Journal of Molecular Modeling

, Volume 18, Issue 9, pp 4053–4060 | Cite as

A novel dimerization interface of cyclic nucleotide binding domain, which is disrupted in presence of cAMP: implications for CNG channels gating

  • Ivan Y. Gushchin
  • Valentin I. Gordeliy
  • Sergei GrudininEmail author
Original Paper


Cyclic nucleotide binding domain (CNBD) is a ubiquitous domain of effector proteins involved in signalling cascades of prokaryota and eukaryota. CNBD activation by cyclic nucleotide monophosphate (cNMP) is studied well in the case of several proteins. However, this knowledge is hardly applicable to cNMP-modulated cation channels. Despite the availability of CNBD crystal structures of bacterial cyclic nucleotide-gated (CNG) and mammalian hyperpolarization-activated cyclic nucleotide-modulated (HCN) channels in presence and absence of the cNMP, the full understanding of CNBD conformational changes during activation is lacking. Here, we describe a novel CNBD dimerization interface found in crystal structures of bacterial CNG channel MlotiK1 and mammalian cAMP-activated guanine nucleotide-exchange factor Epac2. Molecular dynamics simulations show that the found interface is stable on the studied timescale of 100 ns, in contrast to the dimerization interface, reported previously. Comparisons with cN-bound structures of CNBD show that the dimerization is incompatible with cAMP binding. Thus, the cAMP-dependent monomerization of CNBD may be an alternative mechanism of the cAMP sensing. Based on these findings, we propose a model of the bacterial CNG channel modulation by cAMP.


Model of the bacterial CNG channel activation by cAMP


Channel gating CNG channel Cyclic-nucleotide binding domain Epac2 



Cyclic nucleotide binding domain


Cyclic nucleotide monophosphate


Cyclic adenosine monophosphate


Channel, cyclic nucleotide-gated channel


Channel, hyperpolarization-activated cyclic nucleotide-modulated channel


Molecular dynamics


Root mean square deviation


Principal components analysis



This work was supported by the program "Chaires d'excellence" edition 2008 of the Agence National de la Recherche France, Commissariat a l’Energie atomique (Institut de Biologie Structurale) – Helmholtz Association (Forschungszentrum Juelich) Specific Topic of Cooperation agreement 5.1, the Marie Curie grant for training and career development of researchers (FP7-PEOPLE-2007-1-1-ITN, project Structural Biology of Membrane Proteins) and by an European Commission 7th Framework Programme grant for the EDICT (European Drug Initiative on Channels and Transporters) consortium (HEALTH-201924). This work was done in the framework of Russian State Contracts № 02.740.11.0299, № 02.740.11.5010 and №P974 in the framework of activity 1.2.2 of the Federal Target Program «Scientific and academic research cadres of innovative Russia» for 2009–2013 years. Part of this work was supported by the German Federal Ministry of Education and Research (PhoNa – Photonic Nanomaterials). Partial financial support from Onexim group is gratefully acknowledged. Part of the simulations were conducted on the Juropa supercomputer at Forschungszentrum Juelich.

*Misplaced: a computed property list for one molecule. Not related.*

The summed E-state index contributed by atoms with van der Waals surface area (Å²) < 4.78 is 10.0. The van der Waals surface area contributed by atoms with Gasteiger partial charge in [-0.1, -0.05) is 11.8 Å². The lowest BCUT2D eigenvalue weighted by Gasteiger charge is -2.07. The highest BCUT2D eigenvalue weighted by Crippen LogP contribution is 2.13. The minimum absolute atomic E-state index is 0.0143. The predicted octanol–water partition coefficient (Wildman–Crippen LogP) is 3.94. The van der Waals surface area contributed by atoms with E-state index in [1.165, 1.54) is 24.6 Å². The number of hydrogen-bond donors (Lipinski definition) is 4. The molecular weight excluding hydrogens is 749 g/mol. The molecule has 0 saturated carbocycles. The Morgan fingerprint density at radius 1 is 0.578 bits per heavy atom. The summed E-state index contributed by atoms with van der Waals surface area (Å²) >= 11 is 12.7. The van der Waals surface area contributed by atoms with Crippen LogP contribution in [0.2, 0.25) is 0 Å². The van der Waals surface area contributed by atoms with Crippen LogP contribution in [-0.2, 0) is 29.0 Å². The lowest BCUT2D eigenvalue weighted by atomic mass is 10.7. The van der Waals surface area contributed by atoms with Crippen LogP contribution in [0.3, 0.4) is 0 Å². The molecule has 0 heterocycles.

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Copyright information

© Springer-Verlag 2012

Authors and Affiliations

  • Ivan Y. Gushchin
    • 1
    • 2
    • 3
    • 4
  • Valentin I. Gordeliy
    • 1
    • 2
    • 3
    • 4
    • 5
  • Sergei Grudinin
    • 6
    • 7
    Email author
  1. 1.Institut de Biologie Structurale Jean-Pierre EbelUniversité Joseph Fourier – Grenoble 1GrenobleFrance
  2. 2.Institut de Biologie Structurale Jean-Pierre EbelCEAGrenobleFrance
  3. 3.Institut de Biologie Structurale Jean-Pierre EbelCNRSGrenobleFrance
  4. 4.Research-educational Centre “Bionanophysics”Moscow Institute of Physics and TechnologyDolgoprudniyRussia
  5. 5.Institute of Complex Systems (ICS), ICS-5: Molecular BiophysicsResearch Centre JuelichJuelichGermany
  6. 6.NANO-DINRIA Grenoble-Rhone-Alpes Research CenterSaint Ismier CedexFrance
  7. 7.CNRS, Laboratoire Jean KuntzmannGrenoble Cedex 9France

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